There's alot to talk about as we continue to move forward with Dotspotting. I'm going to try and blog a bit more frequently about it and describe individual aspects of the project, instead of waiting for a big long blog post that takes me all afternoon, and see how that goes.


So yesterday I talked about basic uploading and the addition of new information to address-based dots in .csv files. Once those files are in a sheet, we've got basic search enabled for individual dots inside that sheet, and you can do a couple of different things there. Right now search is only enabled on a few fields: latitude and longitude. What this means is you can start to sort your dots in various ways based on location. It's all still super alpha-beta-disco-ball, of course, and very straightforward, but here's an example.

The map above is from a sheet of mine, called Cabspotting December 8 2010 - 3. I downloaded several cab tracks from the here and here and you can look at other ones I've made here.

The southernmost dot in that sheet is here, down at the airport, with a latitude of 37.614670, and the northernmost one is here, with a latitude of 37.806430, up near Fisherman's Wharf. I can search for these latitudes in the sheet, and it'll give me dots at those various degrees of north/south. It looks like this:

At 37.6, down near the airport:

At 37.7, coming up the peninsula and into the CIty:

And at 37.8, up in Russian Hill and Fisherman's Wharf:

The searches only work on latitude and longitude now, and we're talking about how to make it useful to search other fields as well. Aaron and I talked today about things like being able to generate a list of the neighborhoods that the taxi passed through, exporting the results of these searches, having unique URLs for each of these searches, and to be able to do searches like "show me all the dots further north than 37.717950." We'll get there. Part of the point of the project is for us to do this work in the open, so people can see how the process works and weigh in on what we do next. If you'd like to give us any feedback, we're going to try using the dotspotting twitter account to talk in public about the project.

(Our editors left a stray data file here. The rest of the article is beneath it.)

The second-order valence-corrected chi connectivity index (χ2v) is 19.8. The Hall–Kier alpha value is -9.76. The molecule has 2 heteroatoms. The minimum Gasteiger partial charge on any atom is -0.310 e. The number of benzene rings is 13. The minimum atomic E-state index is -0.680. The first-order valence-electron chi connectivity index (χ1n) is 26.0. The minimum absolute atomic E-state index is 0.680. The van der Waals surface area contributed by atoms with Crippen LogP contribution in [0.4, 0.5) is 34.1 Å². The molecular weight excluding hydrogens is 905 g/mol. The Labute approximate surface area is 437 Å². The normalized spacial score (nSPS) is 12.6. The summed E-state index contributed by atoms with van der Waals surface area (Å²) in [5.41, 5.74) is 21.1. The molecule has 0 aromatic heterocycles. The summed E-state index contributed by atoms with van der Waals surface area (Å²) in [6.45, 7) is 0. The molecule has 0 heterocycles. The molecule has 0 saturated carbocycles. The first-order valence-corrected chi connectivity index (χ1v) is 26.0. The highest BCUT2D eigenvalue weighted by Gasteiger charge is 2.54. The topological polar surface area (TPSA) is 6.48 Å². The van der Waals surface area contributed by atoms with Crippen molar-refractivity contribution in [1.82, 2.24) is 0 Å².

OK, that's search. For now.

Dec 7, 2010

Working on the Knight Moves

Today we're announcing the public beta of Dotspotting, a project designed to help people work with geographic data in ways that are intelligible, straightforward and useful in the real world. You can sign up for an account or just take a peek around at

Dotspotting is the first project Stamen is releasing as part of Citytracking, a project funded by the Knight News Challenge (more here and here). It's being headed up by Stamen's own Aaron Cope with input from most of the rest of the team. We're making tools to help people gather data about cities and make that data more legible. Our hope is to do this in a way that's simple enough for regular people to get involved, but robust enough for real research to happen along the way.

The basic idea